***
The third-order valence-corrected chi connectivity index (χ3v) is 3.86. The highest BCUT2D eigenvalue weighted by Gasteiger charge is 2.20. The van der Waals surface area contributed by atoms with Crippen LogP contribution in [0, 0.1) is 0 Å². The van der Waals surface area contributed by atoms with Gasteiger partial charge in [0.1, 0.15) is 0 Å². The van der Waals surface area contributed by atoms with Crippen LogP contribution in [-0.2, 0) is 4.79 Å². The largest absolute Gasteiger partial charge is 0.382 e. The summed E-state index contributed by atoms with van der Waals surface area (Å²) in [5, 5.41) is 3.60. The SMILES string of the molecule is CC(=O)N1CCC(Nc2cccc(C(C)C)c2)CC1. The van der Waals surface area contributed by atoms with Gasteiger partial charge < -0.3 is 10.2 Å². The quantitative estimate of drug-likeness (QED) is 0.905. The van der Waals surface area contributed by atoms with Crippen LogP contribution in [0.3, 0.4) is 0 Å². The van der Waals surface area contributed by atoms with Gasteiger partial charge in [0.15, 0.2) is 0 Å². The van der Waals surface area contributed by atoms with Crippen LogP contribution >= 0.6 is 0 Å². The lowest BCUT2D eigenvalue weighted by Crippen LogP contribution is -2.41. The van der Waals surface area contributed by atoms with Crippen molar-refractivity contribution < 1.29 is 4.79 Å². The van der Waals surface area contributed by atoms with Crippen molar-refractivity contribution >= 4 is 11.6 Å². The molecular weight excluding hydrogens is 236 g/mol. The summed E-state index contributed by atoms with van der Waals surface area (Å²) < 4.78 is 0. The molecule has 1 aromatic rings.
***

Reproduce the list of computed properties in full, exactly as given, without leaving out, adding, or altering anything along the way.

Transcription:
The third-order valence-corrected chi connectivity index (χ3v) is 3.86. The highest BCUT2D eigenvalue weighted by Gasteiger charge is 2.20. The van der Waals surface area contributed by atoms with Crippen LogP contribution in [0, 0.1) is 0 Å². The van der Waals surface area contributed by atoms with Gasteiger partial charge in [0.1, 0.15) is 0 Å². The van der Waals surface area contributed by atoms with Crippen LogP contribution in [-0.2, 0) is 4.79 Å². The largest absolute Gasteiger partial charge is 0.382 e. The summed E-state index contributed by atoms with van der Waals surface area (Å²) in [5, 5.41) is 3.60. The SMILES string of the molecule is CC(=O)N1CCC(Nc2cccc(C(C)C)c2)CC1. The van der Waals surface area contributed by atoms with Gasteiger partial charge < -0.3 is 10.2 Å². The quantitative estimate of drug-likeness (QED) is 0.905. The van der Waals surface area contributed by atoms with Crippen LogP contribution in [0.3, 0.4) is 0 Å². The van der Waals surface area contributed by atoms with Gasteiger partial charge in [0.15, 0.2) is 0 Å². The van der Waals surface area contributed by atoms with Crippen LogP contribution >= 0.6 is 0 Å². The lowest BCUT2D eigenvalue weighted by Crippen LogP contribution is -2.41. The van der Waals surface area contributed by atoms with Crippen molar-refractivity contribution < 1.29 is 4.79 Å². The van der Waals surface area contributed by atoms with Crippen molar-refractivity contribution >= 4 is 11.6 Å². The molecular weight excluding hydrogens is 236 g/mol. The summed E-state index contributed by atoms with van der Waals surface area (Å²) < 4.78 is 0. The molecule has 1 aromatic rings.